24:3 (2009:09) 24th Conference: Tactics Session: Moving Mountains of Cost Data

September 11, 2009 at 3:35 pm | Posted in Conference Reports, Tactics Sessions | Leave a comment

TACTICS SESSION
Moving Mountains of Cost Data:  Standards for ILS to ERMS to Vendors and Back Again

Dani Roach, University of St. Thomas
Reported by Laura Secord

For libraries utilizing ERMS to manage their resources, one of the key issues is how to import the financial data needed to calculate cost-per-click information in their ERMS without manually entering cost data.  Since July 2008, the NISO Cost of Resource Exchange (CORE) Working Group has been working to develop standards.  These standards would facilitate the exchange of payment, product, and order information among integrated library systems, electronic resources management systems, and other interested parties, such as subscription agents.  At this session, Dani Roach, a member of the NISO CORE group, shared the methods tested at her institution for extracting and transferring cost information between an ILS (Innovative) and an ERMS (Serials Solutions), pre-CORE.  Dani also shared her experience of serving on a NISO working group, the resulting draft standard, and implementation issues and timeline.

The session began with an overview of the history of the CORE Working Group and the reasons behind its formation.  Over the course of the past year, the CORE group defined and drafted use cases; analyzed the use cases for common needs, vocabulary, and data elements; refined the use cases to identify essential CORE elements; constructed an XML message structure and a transport mechanism; and wrote a draft standard.  Library input was critical in defining the elements of the use cases and identifying relevant data exchange scenarios.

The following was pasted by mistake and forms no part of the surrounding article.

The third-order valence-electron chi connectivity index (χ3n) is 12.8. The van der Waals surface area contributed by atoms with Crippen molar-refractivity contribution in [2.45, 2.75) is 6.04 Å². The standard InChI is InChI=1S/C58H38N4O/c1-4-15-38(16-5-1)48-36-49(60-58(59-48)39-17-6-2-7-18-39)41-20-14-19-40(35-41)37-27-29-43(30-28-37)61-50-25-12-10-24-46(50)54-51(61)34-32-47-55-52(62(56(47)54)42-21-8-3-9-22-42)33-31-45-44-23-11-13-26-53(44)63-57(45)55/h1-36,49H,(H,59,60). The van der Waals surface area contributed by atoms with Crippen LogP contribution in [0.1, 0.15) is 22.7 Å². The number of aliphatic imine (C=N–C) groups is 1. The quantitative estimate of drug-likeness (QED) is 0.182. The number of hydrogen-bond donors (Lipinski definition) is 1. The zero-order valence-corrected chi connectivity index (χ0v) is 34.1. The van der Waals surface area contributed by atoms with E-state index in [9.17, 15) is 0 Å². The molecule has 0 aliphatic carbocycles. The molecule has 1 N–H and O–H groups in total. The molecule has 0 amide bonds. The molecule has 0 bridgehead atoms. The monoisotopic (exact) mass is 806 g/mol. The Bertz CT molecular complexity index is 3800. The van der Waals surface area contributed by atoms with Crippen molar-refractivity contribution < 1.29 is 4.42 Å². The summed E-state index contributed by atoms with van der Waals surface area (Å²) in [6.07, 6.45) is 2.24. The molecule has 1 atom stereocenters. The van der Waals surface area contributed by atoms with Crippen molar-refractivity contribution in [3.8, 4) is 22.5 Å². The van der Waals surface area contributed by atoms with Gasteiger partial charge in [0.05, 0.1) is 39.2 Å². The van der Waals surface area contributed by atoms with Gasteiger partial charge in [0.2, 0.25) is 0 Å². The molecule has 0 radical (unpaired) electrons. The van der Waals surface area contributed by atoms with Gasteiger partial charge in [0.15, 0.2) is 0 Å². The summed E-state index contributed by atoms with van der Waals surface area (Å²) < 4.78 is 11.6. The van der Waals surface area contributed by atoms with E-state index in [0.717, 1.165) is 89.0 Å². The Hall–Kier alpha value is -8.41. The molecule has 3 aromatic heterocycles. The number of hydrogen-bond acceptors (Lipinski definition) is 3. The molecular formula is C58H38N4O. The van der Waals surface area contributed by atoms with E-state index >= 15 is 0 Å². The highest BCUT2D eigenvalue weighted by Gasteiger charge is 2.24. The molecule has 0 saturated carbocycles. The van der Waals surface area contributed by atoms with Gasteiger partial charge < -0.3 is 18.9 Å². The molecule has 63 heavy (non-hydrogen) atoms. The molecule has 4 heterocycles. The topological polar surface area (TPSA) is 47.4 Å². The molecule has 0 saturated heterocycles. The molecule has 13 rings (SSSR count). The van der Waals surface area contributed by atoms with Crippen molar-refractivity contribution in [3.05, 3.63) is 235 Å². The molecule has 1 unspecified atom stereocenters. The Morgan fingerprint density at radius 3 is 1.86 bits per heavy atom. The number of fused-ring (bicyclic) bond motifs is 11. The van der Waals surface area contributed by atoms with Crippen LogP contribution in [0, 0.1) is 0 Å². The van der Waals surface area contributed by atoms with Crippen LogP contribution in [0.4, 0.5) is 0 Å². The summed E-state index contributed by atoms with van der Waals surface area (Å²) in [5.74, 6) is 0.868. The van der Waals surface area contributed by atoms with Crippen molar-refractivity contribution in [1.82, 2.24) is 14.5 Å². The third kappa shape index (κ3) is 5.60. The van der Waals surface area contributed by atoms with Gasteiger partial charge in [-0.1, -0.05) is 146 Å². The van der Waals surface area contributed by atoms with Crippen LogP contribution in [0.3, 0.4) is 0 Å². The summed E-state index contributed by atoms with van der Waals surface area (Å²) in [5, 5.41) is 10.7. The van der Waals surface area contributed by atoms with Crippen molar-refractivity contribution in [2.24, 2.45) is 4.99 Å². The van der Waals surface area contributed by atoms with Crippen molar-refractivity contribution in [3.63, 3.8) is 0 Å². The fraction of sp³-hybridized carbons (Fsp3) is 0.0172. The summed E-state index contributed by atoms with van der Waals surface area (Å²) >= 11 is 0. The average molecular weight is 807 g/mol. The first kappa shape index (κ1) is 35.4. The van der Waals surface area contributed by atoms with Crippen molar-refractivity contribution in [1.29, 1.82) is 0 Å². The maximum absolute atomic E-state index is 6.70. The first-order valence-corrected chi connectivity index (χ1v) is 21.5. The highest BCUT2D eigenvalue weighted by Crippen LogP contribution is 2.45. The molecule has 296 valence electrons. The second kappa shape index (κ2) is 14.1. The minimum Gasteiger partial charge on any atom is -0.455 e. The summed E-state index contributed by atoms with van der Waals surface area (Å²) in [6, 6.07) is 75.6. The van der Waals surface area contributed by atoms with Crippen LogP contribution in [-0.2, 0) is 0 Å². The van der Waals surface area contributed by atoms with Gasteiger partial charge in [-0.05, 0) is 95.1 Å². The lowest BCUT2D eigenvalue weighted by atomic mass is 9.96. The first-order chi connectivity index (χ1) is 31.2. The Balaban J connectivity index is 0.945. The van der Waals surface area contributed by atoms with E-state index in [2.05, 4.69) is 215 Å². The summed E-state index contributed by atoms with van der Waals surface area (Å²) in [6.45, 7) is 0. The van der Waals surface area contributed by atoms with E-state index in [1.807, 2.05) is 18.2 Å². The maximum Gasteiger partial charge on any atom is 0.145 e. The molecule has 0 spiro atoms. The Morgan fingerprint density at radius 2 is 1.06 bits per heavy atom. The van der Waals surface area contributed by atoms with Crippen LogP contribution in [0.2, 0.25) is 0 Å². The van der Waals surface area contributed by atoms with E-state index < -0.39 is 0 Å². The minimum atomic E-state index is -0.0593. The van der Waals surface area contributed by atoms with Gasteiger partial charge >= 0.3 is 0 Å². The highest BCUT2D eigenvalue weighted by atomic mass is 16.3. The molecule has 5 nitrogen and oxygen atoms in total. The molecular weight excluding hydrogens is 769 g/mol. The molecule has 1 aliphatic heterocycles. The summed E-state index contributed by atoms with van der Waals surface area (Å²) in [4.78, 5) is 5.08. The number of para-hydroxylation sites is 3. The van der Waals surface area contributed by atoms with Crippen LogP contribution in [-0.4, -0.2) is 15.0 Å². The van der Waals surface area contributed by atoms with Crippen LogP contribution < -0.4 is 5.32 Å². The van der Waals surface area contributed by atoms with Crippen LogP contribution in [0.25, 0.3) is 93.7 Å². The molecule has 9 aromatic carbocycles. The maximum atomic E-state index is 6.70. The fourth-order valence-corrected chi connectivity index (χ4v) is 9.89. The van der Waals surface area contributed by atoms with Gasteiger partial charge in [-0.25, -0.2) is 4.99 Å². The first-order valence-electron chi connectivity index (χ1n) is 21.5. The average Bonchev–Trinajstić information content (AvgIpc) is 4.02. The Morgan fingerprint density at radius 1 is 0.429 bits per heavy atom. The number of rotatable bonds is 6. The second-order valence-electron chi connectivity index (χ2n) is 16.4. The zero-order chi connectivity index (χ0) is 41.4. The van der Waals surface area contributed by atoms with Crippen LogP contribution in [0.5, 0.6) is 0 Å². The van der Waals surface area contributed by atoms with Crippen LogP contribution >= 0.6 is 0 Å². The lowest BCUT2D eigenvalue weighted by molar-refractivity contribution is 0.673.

In the absence of a standard such as CORE, the alternative options were evaluated and it was decided to use an application or software to facilitate the transfer process.  Roach described the implementation of the process at the University of St. Thomas, which involved using Microsoft Access to facilitate the data transfer.   She emphasized that one key to the success of this endeavor was to keep everything as simple as possible.  Identify critical elements to include and focus on those rather than on populating all of the possible fields in the ERMS.

In conclusion, Roach encouraged session attendees initiating a project of this scope to document any decisions that are made along the way and shared her enthusiasm for having been a part of a NISO working group.

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